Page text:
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Has anyone seen this medal before?


Drusus
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feargodhonorkingdetail.jpg

 

here is the reverse monogram

 

and a larger pic of the other side, maybe crests might help place it...

 

feargodhonorkingdetail2.jpg

 

I assume it is german, pre WWII, probably pre WWI, seems to be using an odd...old style? german...correct me if I am wrong but it translates:

 

forchte gott ehret den konig (Fear God Honor the King)

 

Thu(v)e (tu) Recht Schev Niemand (do right the law dread no one)

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I'll go through our library to see if I can find the monogram.

 

Well... the motto "Furchte (or Forchte) Gott, tue (or thue) Recht, scheu Niemand" is a very common one. I spoke to our two history of art guys here in our institute and they said that from what they know it is being used since round about the 17th century, after the 30 year war. The word "forchte" with an o and two dots over it (the German ö) would be a reason to place this in the 17th century, or maybe the 18th. Of course there is the possibility that the artist used the old writing of the word to create a connection to older, glorious days.

 

We tried to research it and we found that the sentence is a German commonplace. A motto for the life of every German. No literary works seems to be its origin. We found it on the wall of a house from the late 17th to early 18th century (in Zeil am Main), a late 17th century judge's chair in a courthouse, as an election motto of Westphalia during the reign of Wilhelm I and on a Hanseatic Protestant church. According to the two art historians, this must be a Protestant motto. The inclusion of "ehret den Konig" confuses them. They don't understand why it is included.

 

This must be of "German" origin, but that could also include parts of the Netherlands for example. This doesn't have to be German German, but could be "Germanic". I don't really know how else to express that. :ninja: Unfortunately they couldn't recognize the city at the river.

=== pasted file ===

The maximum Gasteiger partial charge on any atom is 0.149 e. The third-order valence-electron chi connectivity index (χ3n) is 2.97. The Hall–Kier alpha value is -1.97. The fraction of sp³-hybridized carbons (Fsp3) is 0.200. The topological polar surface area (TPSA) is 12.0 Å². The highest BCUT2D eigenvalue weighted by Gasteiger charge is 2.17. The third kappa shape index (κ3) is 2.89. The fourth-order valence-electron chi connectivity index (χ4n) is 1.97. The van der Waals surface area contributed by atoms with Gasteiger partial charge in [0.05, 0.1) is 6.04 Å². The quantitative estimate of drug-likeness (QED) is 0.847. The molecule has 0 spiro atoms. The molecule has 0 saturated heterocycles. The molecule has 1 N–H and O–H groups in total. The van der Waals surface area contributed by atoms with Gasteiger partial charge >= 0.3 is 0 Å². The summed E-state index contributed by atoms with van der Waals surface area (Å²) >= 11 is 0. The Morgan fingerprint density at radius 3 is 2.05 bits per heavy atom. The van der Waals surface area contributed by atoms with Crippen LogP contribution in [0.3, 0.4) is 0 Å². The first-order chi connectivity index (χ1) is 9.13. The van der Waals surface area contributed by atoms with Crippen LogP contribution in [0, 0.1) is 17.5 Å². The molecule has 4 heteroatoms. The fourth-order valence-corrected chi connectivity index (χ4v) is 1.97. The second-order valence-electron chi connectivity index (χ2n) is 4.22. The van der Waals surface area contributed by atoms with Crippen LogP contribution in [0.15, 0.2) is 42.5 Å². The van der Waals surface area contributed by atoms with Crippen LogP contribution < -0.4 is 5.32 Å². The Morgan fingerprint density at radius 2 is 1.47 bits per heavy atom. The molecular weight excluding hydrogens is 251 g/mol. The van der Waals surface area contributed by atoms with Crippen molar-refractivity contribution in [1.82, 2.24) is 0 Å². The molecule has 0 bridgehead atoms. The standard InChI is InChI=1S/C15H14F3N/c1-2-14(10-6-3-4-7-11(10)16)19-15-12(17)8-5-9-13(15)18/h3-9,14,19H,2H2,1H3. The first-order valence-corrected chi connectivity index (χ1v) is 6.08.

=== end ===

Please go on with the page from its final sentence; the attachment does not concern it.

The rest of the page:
On the side with the coats of arms... We can only identify one sign and that is the flower at 3 o'clock. That must be the sign of Lippe. I thought the lion at 5 o'clock is Hessen Darmstadt, but without the colors nothing is certain. The main coat of arms we couldn't place either. A shield with a diagonal stripe could mean the region Baden, but again... without the colors it is difficult to tell.

 

Your translation is correct. "Tue Recht" doesn't necessarily mean the law. I would translate it to "Do the right thing" or "Do right upon others".

 

 

EDIT: Correction; "Furchtet Gott, ehret den Konig (or Kaiser)" is from the Bible. The other two parts probably as well. 1st letter of Peter, 2 , 17. I'll see how that charges the art historians' minds.

 

EDIT2: The mottos were also found at the Sonnentempel in Schmochtitz. Build in the 19th century.

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well...it certainly could be from baden as many of the medals this came with were from baden. If I could just find another example of it somewhere or any reference at all...or figure out what town of city is on the reverse it would probable help...for now this remains simply unknown...certainly there are other medals out there like this one :ninja:

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Hi, Drusus.

 

Well, I went through our library and found a book on cyphers. Unfortunately, yours is not in it. This doesn't help you at all, but maybe it makes it interesting for cypher researchers. Perhaps you could contact one.

 

I don't think this is Baden by the way. I have the feeling, a hunch rather, that this town is Hanover. It reminds me of the drawings here..

 

Besides, the shield with diagonal stripe could also be a family coat of arms. I can see it has something on the shield. The one from Baden is usually left empty.